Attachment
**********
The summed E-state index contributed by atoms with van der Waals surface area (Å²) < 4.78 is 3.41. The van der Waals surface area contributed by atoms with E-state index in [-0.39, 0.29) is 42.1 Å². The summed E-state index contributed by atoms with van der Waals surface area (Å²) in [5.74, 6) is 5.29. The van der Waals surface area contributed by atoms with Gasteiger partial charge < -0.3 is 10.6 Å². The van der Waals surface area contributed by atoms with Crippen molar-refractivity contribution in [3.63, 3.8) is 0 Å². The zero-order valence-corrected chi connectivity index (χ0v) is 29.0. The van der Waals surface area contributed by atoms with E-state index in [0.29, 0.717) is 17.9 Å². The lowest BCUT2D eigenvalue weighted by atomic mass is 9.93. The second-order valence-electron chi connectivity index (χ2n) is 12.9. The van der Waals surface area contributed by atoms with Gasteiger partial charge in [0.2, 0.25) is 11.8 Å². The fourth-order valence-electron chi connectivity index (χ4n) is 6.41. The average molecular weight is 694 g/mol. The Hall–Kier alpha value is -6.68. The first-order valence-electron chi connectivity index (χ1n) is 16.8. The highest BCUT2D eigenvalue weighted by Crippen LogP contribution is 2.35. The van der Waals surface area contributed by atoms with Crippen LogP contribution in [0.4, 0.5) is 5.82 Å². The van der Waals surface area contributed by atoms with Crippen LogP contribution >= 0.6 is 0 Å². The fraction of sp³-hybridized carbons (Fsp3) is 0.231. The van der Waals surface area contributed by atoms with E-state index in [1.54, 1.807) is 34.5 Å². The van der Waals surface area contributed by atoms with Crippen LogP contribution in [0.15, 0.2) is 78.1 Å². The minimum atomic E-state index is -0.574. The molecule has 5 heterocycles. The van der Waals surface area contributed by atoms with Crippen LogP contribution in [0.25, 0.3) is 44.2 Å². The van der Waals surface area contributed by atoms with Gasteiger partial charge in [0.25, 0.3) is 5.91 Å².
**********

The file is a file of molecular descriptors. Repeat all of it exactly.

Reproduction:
The summed E-state index contributed by atoms with van der Waals surface area (Å²) < 4.78 is 3.41. The van der Waals surface area contributed by atoms with E-state index in [-0.39, 0.29) is 42.1 Å². The summed E-state index contributed by atoms with van der Waals surface area (Å²) in [5.74, 6) is 5.29. The van der Waals surface area contributed by atoms with Gasteiger partial charge < -0.3 is 10.6 Å². The van der Waals surface area contributed by atoms with Crippen molar-refractivity contribution in [3.63, 3.8) is 0 Å². The zero-order valence-corrected chi connectivity index (χ0v) is 29.0. The van der Waals surface area contributed by atoms with E-state index in [0.29, 0.717) is 17.9 Å². The lowest BCUT2D eigenvalue weighted by atomic mass is 9.93. The second-order valence-electron chi connectivity index (χ2n) is 12.9. The van der Waals surface area contributed by atoms with Gasteiger partial charge in [0.2, 0.25) is 11.8 Å². The fourth-order valence-electron chi connectivity index (χ4n) is 6.41. The average molecular weight is 694 g/mol. The Hall–Kier alpha value is -6.68. The first-order valence-electron chi connectivity index (χ1n) is 16.8. The highest BCUT2D eigenvalue weighted by Crippen LogP contribution is 2.35. The van der Waals surface area contributed by atoms with Crippen LogP contribution in [0.4, 0.5) is 5.82 Å². The van der Waals surface area contributed by atoms with Crippen LogP contribution >= 0.6 is 0 Å². The fraction of sp³-hybridized carbons (Fsp3) is 0.231. The van der Waals surface area contributed by atoms with E-state index in [1.54, 1.807) is 34.5 Å². The van der Waals surface area contributed by atoms with Crippen LogP contribution in [0.15, 0.2) is 78.1 Å². The minimum atomic E-state index is -0.574. The molecule has 5 heterocycles. The van der Waals surface area contributed by atoms with Crippen LogP contribution in [0.25, 0.3) is 44.2 Å². The van der Waals surface area contributed by atoms with Gasteiger partial charge in [0.25, 0.3) is 5.91 Å².